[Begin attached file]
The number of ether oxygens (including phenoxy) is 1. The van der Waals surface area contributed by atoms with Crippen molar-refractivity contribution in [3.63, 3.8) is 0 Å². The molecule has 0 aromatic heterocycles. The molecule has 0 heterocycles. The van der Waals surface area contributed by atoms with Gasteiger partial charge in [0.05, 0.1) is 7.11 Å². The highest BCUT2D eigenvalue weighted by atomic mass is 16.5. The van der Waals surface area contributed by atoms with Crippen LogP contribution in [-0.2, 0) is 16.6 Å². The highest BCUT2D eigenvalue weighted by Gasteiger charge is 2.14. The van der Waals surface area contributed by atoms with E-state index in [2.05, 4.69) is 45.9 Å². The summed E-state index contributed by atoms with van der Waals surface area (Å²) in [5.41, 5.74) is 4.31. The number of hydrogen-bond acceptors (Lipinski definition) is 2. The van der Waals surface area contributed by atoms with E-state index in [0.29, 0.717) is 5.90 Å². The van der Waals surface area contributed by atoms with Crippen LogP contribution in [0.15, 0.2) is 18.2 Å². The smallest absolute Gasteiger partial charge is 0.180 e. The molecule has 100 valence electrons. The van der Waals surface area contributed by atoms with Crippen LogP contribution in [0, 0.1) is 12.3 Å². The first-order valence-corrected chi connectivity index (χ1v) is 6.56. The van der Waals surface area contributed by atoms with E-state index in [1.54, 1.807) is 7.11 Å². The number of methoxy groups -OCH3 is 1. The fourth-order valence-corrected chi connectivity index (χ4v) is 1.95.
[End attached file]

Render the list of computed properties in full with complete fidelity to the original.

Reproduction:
The number of ether oxygens (including phenoxy) is 1. The van der Waals surface area contributed by atoms with Crippen molar-refractivity contribution in [3.63, 3.8) is 0 Å². The molecule has 0 aromatic heterocycles. The molecule has 0 heterocycles. The van der Waals surface area contributed by atoms with Gasteiger partial charge in [0.05, 0.1) is 7.11 Å². The highest BCUT2D eigenvalue weighted by atomic mass is 16.5. The van der Waals surface area contributed by atoms with Crippen LogP contribution in [-0.2, 0) is 16.6 Å². The highest BCUT2D eigenvalue weighted by Gasteiger charge is 2.14. The van der Waals surface area contributed by atoms with E-state index in [2.05, 4.69) is 45.9 Å². The summed E-state index contributed by atoms with van der Waals surface area (Å²) in [5.41, 5.74) is 4.31. The number of hydrogen-bond acceptors (Lipinski definition) is 2. The van der Waals surface area contributed by atoms with E-state index in [0.29, 0.717) is 5.90 Å². The van der Waals surface area contributed by atoms with Crippen LogP contribution in [0.15, 0.2) is 18.2 Å². The smallest absolute Gasteiger partial charge is 0.180 e. The molecule has 100 valence electrons. The van der Waals surface area contributed by atoms with Crippen LogP contribution in [0, 0.1) is 12.3 Å². The first-order valence-corrected chi connectivity index (χ1v) is 6.56. The van der Waals surface area contributed by atoms with E-state index in [1.54, 1.807) is 7.11 Å². The number of methoxy groups -OCH3 is 1. The fourth-order valence-corrected chi connectivity index (χ4v) is 1.95.